For once in my randonneuring life, things went remarkably smoothly.  Tony Goodnight's route was a joy to follow, with turns only every 10 miles or so in many places, and relatively few control points that forced one to stop.  But that came with challenges: with highs pushing 80 degrees and scheduled stops only every 60-70 miles, it was important to keep on top of the nutrition and hydration.  For me, it was a mental struggle between the desire to stop as infrequently as possible and the knowledge that the whole thing could go down the drain if I didn't eat and drink constantly.  I resolved that dilemma by ignoring my desire to stop more often, and never even slowing down between controls -- go big or go home.  The result was that, on a few occasions, I went 4+ hours between stops, which had me pretty much parched and ravenous by the time the next stop rolled around.

I've learned a couple of things about randonneuring nutrition over the years.  First, if you're in trouble on a hot day, there's little better than massive ice cream sandwiches -- cold, caloric, and satisfying.  Second, if you need a blood-sugar rush, those huge Rice Krispy Treat bars are about as close to rocket fuel as you can find.  Third, Bugles!  Enough said.  Rules to live by.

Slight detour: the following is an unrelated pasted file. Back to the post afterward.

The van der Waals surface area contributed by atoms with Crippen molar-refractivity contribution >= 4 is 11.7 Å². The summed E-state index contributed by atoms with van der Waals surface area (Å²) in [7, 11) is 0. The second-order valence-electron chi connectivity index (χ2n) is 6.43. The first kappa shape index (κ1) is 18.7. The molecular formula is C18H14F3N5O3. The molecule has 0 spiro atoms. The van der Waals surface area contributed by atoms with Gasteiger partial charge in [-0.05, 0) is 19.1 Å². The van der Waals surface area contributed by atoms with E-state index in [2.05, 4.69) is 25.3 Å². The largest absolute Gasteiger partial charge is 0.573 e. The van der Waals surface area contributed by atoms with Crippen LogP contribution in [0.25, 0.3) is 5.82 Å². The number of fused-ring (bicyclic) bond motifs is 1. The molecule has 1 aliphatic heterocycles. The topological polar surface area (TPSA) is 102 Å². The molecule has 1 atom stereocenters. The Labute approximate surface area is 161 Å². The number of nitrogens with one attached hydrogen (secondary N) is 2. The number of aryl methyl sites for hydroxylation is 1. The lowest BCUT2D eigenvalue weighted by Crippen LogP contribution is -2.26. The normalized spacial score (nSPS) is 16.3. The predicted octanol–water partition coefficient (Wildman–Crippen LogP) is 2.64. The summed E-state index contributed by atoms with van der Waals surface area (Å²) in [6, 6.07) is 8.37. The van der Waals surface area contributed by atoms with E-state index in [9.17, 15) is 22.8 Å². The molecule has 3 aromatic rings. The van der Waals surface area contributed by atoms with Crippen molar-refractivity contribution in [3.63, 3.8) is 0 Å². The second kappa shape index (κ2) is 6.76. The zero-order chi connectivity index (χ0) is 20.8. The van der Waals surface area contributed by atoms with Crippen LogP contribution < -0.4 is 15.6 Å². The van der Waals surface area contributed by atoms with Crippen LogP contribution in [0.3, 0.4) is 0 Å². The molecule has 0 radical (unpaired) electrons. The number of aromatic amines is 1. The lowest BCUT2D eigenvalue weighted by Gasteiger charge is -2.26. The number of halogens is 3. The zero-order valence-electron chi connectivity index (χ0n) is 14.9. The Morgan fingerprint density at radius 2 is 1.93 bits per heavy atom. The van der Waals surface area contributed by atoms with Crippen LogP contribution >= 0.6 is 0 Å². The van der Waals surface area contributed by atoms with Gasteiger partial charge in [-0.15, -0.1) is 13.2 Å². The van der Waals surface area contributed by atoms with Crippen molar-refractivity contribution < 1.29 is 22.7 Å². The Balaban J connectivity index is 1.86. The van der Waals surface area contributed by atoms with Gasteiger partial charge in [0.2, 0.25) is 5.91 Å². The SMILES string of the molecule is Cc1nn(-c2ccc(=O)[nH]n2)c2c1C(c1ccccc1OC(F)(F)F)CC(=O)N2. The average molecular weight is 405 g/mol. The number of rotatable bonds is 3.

One of the big challenges in a ride this long is finding something to hold the mental focus.  Sometimes the zen silence is enough to set the mind wandering, but I've found that, as one fatigues and things start to get sore, the zen dissipates into something closer to self-resentment.  So, music is key some of the time, but podcasts and audiobooks also are great.  On this occasion, I made my way through S-Town the new release from the makers of Serial, a fair chunk of the latest John Grisham book, a couple of episodes of Freakonomcs, and some Judge John Hodgman.  And lo, the hours did pass.

The course itself was nothing to write home about -- flattish, quite windy (constant 15-20 mph), and largely along country roads lined by pine trees.  At one point we crossed the Intracoastal Waterway before riding 15 miles along the barrier islands to Atlantic Beach, and then back again.  The roads were the highest of highs and lowest of lows, mostly great but with the occasional stretch that would have insulted a cheese grater.  

It was largely a mental game.  With the wind at the back, rolling at 22 mph felt effortless, but the price was a couple of stretches of 20+ miles into headwinds that felt like a sick joke.  My power meter was on the fritz, registering zeroes randomly when I was pushing darn hard, but I gave up trying to fix it after awhile.

In terms of moving speed, things went amazingly well for the first half:

100 miles -- 4:53
200k -- 5:59
300k -- 9:25

Each of those was a personal best for me on a brevet by a considerable margin.  By halfway, I was on pace for a sub-19 hour finish, but I was self-aware enough to know that such extrapolation is dangerous.  Riding at night tends to be slow, and with fatigue being what it is, stops tend to get longer and the average speed tends to drift south.